Whenever they find a reality that doesn’t suit them / they alter it with a bulldozer - Mahmoud Darwish, A State of Siege, Ramallah, 2002.
Mahmoud Darwish, a poet who wrote, especially towards the end of his life, with a real confidence in what he called the butterfly's burden, the social weight carried by delicate beauty, began his life in al-Birwa, a village in Galilee. He was seven years old when his family fled the Israeli military in 1948 and his life was spun between Moscow, Cairo, Beirut, Paris and Ramallah before he died in Houston in 2008.
In his wandering exile he was able to visit Casa de Isla Negra, the cherished home of the Chilean poet Pablo Neruda. In a poem about his visit to Neruda's home he recounts his recollection, at Isla Negra, of a conversation with the Greek poet Yannis Ritsos in his home in Athens. He had asked Ritsos what poetry is and Ritsos had replied that it is the “inexplicable longing” that “makes a thing into a specter, and makes a specter into a thing. Yet it might explain our need to share public beauty.”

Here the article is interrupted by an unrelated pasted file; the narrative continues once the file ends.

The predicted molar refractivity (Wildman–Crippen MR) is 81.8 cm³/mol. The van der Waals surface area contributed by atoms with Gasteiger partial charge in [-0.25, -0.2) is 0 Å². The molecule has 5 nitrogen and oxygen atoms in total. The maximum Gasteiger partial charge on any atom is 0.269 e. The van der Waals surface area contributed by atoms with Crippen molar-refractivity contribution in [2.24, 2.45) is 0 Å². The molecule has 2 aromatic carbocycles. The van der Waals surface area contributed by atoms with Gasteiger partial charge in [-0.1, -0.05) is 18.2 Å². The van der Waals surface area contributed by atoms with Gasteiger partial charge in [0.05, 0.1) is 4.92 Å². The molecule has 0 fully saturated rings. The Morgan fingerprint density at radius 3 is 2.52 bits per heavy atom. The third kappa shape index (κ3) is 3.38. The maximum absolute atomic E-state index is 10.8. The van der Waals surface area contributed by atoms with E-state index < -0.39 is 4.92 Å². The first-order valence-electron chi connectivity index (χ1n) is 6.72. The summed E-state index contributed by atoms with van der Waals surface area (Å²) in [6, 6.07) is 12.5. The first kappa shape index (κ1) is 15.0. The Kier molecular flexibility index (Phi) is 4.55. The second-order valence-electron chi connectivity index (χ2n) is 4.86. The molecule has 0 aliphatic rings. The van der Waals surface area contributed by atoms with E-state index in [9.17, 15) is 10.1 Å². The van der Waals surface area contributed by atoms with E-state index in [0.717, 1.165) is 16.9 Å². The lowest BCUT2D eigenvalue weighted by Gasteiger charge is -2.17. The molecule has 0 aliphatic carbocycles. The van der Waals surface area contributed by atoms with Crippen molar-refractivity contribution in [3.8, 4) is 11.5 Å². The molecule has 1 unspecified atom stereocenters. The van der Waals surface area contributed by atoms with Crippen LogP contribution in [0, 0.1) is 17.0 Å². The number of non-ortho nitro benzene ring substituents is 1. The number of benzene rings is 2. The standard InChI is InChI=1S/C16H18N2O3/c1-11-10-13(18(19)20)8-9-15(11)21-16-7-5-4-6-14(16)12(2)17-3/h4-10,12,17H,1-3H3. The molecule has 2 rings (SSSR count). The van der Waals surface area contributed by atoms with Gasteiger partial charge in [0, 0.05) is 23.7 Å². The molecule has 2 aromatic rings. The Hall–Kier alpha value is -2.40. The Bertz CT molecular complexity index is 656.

Here in South Africa the Constitution may declare that we are all, or least all of us with the appropriate papers, equally the public and equally entitled to find and share beauty as we see fit. But much of our shared life is dominated by business interests that appeal to markets rather than publics and not everyone is in the market for everything. This is not always a case of market logic rendering, as it often does, some people superfluous and therefore invisible. When the poor are out of the places to which they are supposed to keep, when a shack stands next to a suburban home or a poor child sits next to a richer child in a school, the mere presence of people without money can render them hyper-visible. People, with all their individual depth and complexity, are sometimes turned into objects onto which all kinds of contempt, fear and hate are projected.